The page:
The only downside was I couldn’t find anywhere to check my bags for my last solo day in Perpignan before my Ryanair flight home, and lugging them around felt rather heavy – especially when I was also probably carrying some surplus food. I must’ve eaten eight days worth of food in five …

Tuesday, June 6, 2006

Washing my underwear for France

Well, okay, maybe I should rephrase that. I doubt France has a terribly keen interest in my underwear.

I, however, after a day of fun-filled excitement at the IMO library now am packing for a five-day jaunt to France.

(Don’t knock the IMO, by the way, their headquarters are right by the Thames and they have a cafeteria with a roof garden with a stunning view of Westminster.)

Predictably, like all last-minute packers everywhere, I was short of underwear.

Anyway, that small crisis of hand-washing dealt with, I am travelling light, light, light. Just me, a day-pack and my ambiguously hand-bag-like, yet-still-manly shoulder-bag. No checked luggage for me!

I’m headed to Perpignan to join the Beth travel extravaganza in Padern for a bit. Should be awesome.

See you in a week, if I remember I still sort of have a blog.

PS The photo was from my IMO day trip, taken on the Albert Embankment, where I also saw (but stupidly forgot to take a photo) Met Police officers on mountain bikes practicing cycling down stairs, to the bemusement and delight of passing Japanese tourists.

Saturday, June 3, 2006

Official charity plug: "Walk with a Rose"

The observant would have noticed the "official charity" bit I added to my sidebar last week. The curious might have asked "Walk with a Rose, what's all that about?"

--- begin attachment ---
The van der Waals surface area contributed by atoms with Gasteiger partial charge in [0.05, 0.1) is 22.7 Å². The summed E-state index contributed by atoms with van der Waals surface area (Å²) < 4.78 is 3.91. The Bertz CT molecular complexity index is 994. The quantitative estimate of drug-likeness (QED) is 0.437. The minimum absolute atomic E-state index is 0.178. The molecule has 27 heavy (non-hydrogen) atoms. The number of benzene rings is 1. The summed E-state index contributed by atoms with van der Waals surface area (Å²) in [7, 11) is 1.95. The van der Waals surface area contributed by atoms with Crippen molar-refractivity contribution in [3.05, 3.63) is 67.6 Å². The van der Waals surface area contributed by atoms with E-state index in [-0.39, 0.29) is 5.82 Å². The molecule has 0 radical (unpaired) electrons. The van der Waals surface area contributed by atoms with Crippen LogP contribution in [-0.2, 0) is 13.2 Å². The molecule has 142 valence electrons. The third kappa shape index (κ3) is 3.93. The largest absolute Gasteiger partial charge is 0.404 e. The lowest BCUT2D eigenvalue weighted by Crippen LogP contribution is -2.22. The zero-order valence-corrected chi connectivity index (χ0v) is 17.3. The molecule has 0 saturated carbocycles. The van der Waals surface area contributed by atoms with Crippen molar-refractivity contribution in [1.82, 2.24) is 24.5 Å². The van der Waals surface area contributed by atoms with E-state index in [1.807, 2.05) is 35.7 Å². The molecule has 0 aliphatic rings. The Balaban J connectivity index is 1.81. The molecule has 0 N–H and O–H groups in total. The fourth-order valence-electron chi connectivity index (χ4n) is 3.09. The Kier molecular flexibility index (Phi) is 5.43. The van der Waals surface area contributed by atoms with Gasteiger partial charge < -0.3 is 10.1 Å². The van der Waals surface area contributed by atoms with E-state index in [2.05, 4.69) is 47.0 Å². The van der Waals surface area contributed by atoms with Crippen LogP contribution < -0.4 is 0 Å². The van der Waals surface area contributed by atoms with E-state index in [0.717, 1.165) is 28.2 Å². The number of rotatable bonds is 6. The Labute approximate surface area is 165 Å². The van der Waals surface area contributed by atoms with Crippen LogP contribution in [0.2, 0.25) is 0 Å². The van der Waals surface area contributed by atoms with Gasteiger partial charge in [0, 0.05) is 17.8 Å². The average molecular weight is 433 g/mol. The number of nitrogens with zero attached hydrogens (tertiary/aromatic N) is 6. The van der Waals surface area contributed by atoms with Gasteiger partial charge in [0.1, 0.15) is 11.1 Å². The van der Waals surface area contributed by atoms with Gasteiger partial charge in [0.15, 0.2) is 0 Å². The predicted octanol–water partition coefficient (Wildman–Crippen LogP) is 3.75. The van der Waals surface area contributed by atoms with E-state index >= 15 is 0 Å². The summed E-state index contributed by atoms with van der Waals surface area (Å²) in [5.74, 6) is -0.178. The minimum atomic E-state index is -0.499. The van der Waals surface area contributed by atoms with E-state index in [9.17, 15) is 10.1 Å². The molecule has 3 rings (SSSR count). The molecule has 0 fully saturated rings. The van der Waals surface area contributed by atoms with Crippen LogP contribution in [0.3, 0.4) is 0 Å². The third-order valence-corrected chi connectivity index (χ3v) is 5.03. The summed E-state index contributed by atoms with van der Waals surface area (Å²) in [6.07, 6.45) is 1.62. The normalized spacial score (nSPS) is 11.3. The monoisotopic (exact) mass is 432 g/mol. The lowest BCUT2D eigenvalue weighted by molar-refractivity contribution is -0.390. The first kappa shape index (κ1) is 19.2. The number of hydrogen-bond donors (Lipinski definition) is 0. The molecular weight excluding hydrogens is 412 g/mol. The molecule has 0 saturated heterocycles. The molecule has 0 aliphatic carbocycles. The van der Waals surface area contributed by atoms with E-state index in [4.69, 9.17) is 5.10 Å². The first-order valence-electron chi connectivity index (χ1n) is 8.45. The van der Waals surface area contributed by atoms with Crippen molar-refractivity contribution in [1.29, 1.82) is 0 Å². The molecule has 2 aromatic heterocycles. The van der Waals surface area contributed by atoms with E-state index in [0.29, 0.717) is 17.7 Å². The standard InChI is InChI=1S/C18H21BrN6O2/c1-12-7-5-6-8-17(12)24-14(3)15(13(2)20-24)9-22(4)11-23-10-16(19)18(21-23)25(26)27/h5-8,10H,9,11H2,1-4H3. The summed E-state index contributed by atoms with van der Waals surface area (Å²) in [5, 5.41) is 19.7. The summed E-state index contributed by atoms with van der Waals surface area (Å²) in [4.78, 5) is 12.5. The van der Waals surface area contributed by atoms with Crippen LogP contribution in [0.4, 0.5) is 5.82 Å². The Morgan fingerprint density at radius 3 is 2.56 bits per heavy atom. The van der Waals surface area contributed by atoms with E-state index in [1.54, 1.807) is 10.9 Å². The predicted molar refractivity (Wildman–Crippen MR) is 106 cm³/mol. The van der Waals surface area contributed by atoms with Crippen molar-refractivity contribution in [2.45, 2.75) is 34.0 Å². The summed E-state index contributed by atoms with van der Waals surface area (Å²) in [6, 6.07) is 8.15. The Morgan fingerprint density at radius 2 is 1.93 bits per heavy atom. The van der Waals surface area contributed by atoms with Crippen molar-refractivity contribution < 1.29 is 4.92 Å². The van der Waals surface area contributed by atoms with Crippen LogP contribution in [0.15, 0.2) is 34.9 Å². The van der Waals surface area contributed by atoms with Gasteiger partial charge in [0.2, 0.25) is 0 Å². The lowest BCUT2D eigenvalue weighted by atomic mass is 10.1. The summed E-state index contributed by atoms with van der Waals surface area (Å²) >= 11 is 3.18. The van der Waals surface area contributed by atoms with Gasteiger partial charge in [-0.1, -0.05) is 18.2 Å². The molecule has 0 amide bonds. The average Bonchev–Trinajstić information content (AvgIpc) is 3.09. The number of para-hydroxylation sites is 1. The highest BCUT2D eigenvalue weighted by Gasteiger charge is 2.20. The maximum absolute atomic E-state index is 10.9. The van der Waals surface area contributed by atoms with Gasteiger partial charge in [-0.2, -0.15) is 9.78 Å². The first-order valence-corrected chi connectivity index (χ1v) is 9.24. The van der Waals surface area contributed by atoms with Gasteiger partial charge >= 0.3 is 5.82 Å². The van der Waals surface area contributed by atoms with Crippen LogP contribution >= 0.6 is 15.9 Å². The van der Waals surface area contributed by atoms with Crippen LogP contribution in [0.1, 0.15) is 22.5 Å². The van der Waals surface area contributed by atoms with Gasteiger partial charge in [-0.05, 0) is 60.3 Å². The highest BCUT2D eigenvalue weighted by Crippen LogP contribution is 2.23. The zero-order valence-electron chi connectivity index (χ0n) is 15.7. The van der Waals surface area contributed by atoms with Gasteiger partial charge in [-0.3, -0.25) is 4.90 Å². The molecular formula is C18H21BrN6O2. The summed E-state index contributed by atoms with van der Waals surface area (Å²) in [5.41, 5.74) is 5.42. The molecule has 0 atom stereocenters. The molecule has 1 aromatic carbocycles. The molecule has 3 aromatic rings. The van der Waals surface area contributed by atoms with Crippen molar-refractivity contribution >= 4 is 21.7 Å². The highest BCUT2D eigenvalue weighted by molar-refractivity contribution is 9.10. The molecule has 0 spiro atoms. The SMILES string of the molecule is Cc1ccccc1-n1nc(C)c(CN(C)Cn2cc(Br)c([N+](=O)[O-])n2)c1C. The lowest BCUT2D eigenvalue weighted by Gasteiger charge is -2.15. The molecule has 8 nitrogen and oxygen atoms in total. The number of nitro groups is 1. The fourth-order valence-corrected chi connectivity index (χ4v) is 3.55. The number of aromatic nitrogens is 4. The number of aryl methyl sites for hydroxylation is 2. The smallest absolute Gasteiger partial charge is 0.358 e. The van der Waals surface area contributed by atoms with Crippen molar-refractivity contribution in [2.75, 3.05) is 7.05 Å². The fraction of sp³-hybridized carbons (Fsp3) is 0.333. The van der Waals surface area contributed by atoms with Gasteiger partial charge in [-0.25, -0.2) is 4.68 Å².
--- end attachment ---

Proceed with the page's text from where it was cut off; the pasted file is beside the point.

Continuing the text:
"Walk with a Rose" was set up in my home town, Canberra.

It is an eight-week long walk from Brisbane to Canberra by Amy Banson to raise awareness of, and money for, acquired brain injury (ABI).

ABI refers to any brain injury acquired after birth, usually as a result of an accident.

It can result in symptoms such as memory and concentration problems, dependency, irritability, poor problem solving skills and depression. These may be mistaken for being lazy, childish or just hard to get along with.

What's important to realise is that people with a brain injury might exhibit no physical symptoms and still be unable to work or look after themselves.

The short of it is, over 340 000 Australians have an acquired brain injury, of these over 160 000 need daily assistance in living.

The majority of these, even the most profoundly disabled, will be cared for by loved ones at home.

Obviously, carers need a break, and there's a lot that could be done to expand respite care provision - especially at the best facilities that can offer Australians with brain injuries a genuine holiday themselves.

The aim of Walk with a Rose is to raise money to help pay for new facilities at existing respite care centres so more carers can get a break.

The walk's already attracted corporate support from ACTEW/AGL in Canberra and the endorsement of the National Brain Injury Foundation.

So if you were thinking of giving something to charity in the near future,
do consider the "Walk with a Rose" campaign.

More details and on-line donations at: